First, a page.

The system 10 preferably further comprises an electric power production device 32 which is drivable by the energy of pressurized gases received directly or indirectly from the subterranean zone 26 by way of the wellbore 24. The electric power production device 32 is preferably situated on the surface 52 of the terrain on which the wellbore 24 is situated.

In the embodiment shown in FIG. 1, the electric power production device 32 comprises a turbine 34, which is drivable by flow of the pressurized gases, and an electric power generator 36 operatively engaged with the turbine 34. Fluid flow between the turbine 34 and the wellbore 24 is controlled by one or more valves. The electric power production device 32 is operatively connected by conductors to the electric power grid 50, in order to supply alternating current thereto.

Particularly when the wellbore 24 is that of a hydrocarbon well, whether producing or non-producing, gases that are transferred from subterranean zone 26 may include hydrocarbons, such as natural gas, in addition to the compressed atmospheric gases that have been injected by compressor 16. Preferably, such hydrocarbons are separated from the pressurized gases at a stage prior to their flow to the electric power production device 32. Such separation is preferably carried out by a gas processor 38 having an inlet port 40 in fluid communication with the gas outlet port 30 of the wellbore 24, and an outlet port 42 in fluid communication with the electric power production device 32. The gas processor 38 is preferably situated at the surface 52 of the terrain on which the wellbore 24 is situated, in a processing zone.

In operation of the system 10, compressor 16 is preferably operated during times of off-peak demand on the alternating current power grid 50, preferably using electrical energy produced by the renewable power production facility 12. The compressor 16 is supplied with atmospheric gases through gas inlet 20, and these gases are compressed to high pressure and injected into gas inlet port 28 of the wellbore 24. The pressurized gases flow under pressure to subterranean zone 26, where they are stored.

During times of peak load demand on the alternating current power grid 50, the stored pressurized gases are allowed to flow from the subterranean zone 26, through the wellbore 24 and to the surface 52. At the surface 52, these gases are used to power electric power production device 32. Device 32 in turn delivers generated electric power to the grid 50. Preferably, as discussed above, the pressurized gases are processed in gas processor 38, to separate and remove any hydrocarbons therein, prior to their flow to the electric power production device 32.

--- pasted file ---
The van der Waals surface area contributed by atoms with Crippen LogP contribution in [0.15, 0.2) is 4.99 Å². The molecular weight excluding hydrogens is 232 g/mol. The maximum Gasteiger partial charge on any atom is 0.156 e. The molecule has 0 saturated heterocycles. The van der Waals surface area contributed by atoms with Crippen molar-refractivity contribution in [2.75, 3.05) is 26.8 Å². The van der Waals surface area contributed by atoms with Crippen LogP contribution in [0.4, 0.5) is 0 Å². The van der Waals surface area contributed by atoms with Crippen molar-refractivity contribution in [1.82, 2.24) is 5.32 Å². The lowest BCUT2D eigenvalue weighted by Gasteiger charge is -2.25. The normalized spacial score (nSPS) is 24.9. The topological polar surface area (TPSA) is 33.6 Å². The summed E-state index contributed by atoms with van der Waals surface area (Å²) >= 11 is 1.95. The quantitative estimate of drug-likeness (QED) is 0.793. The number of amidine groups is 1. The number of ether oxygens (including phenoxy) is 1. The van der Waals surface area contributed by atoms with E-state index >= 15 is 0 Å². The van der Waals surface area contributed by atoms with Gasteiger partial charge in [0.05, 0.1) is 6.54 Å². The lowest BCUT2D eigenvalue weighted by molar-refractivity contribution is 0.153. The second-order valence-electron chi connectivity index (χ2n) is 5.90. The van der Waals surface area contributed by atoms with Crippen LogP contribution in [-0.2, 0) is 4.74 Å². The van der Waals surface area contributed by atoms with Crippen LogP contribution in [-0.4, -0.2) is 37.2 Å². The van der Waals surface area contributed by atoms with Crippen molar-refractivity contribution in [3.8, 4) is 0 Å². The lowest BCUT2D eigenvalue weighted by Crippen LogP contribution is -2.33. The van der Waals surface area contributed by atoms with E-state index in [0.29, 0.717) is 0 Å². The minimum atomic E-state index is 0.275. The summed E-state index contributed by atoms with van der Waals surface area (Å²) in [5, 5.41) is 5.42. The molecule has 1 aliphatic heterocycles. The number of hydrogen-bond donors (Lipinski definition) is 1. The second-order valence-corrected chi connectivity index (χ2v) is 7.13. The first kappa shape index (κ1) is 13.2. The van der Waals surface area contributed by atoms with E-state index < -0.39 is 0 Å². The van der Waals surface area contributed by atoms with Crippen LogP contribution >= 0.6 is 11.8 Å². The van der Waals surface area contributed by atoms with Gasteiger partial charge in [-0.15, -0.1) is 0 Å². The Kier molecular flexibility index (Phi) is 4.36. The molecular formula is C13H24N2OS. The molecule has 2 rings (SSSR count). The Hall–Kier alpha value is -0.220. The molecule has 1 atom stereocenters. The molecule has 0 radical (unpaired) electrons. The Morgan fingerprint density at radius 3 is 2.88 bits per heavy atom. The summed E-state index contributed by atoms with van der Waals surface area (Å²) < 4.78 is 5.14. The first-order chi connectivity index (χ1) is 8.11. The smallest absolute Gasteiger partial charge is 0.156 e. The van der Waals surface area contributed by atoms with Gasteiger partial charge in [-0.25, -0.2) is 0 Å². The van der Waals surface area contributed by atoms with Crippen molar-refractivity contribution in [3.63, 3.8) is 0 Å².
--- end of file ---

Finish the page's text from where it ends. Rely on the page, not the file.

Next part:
FIG. 2 shows an another embodiment of the system of the present invention, generally designated by reference numeral 60. The system 60 includes the same renewable power production facility 12, compressor 18, motor 16, wellbore 24, subterranean zone 26, turbine 34, generator 36 and gas processor 38 described with reference to FIG. 1. As with the embodiment of FIG. 1, the generator 36 is operatively connected to supply alternating current to electric power grid 50.

In order to enhance the expansion work that may be done by pressurized gases that have been stored in subterranean zone 26, the system 60 preferably further comprises a gas heater 44 adapted to heat pressurized gases received from subterranean zone 26 prior to their flow to electric power production device 32. The gas heater 44 preferably comprises a heat chamber and is characterized by an inlet port 46 disposed in fluid communication with the gas outlet port 30 of the wellbore 24, and an outlet port 48 disposed in fluid communication with the electric power production device 32. The gas heater increases the gas temperature by as much as between about 500 degrees F. and about 1,800 degrees F., depending on the metallurgical limits of turbine 34.

Preferably, as shown in FIG. 2, the inlet port 46 of the gas heater 44 is situated immediately downstream from the gas processor 38 and in fluid communication therewith. The outlet port of the 48 of the gas heater 44 is in turn situated immediately downstream from the electric power production device 32. The gas heater 44 is preferably situated in a processing zone at the surface 52 of the terrain on which the wellbore 24 is situated.

With continued reference to FIG. 2, in one embodiment of the system 60, the gas heater 44 provides heat by combusting the hydrogen produced by a water electrolyzer 62. The electrolyzer 62 is in turn preferably powered by the renewable power production facility 12.

System 60 operates in substantially the same manner as system 10, except that gas heater 44 increases the temperature of the pressurized gases delivered from the subterranean zone 26. This temperature increase enhances the expansion work that these gases may perform in the turbine 34 of electric power production device 32.

In order to minimize energy losses, the renewable power production facility 12, compressor 16 and motor 18 are each preferably located in close proximity to the wellbore 24. The gas processor 38, gas heater 44 and electric power production device 32 are likewise each preferably located in close proximity to the wellbore 24. In one embodiment of the invention, these components of systems 10 and/or 60 are collocated on a single real property tract in which each estate thereof, whether mineral or surface, has uniform ownership throughout. Such uniform ownership can facilitate acquisition of the property rights needed for placement of the system.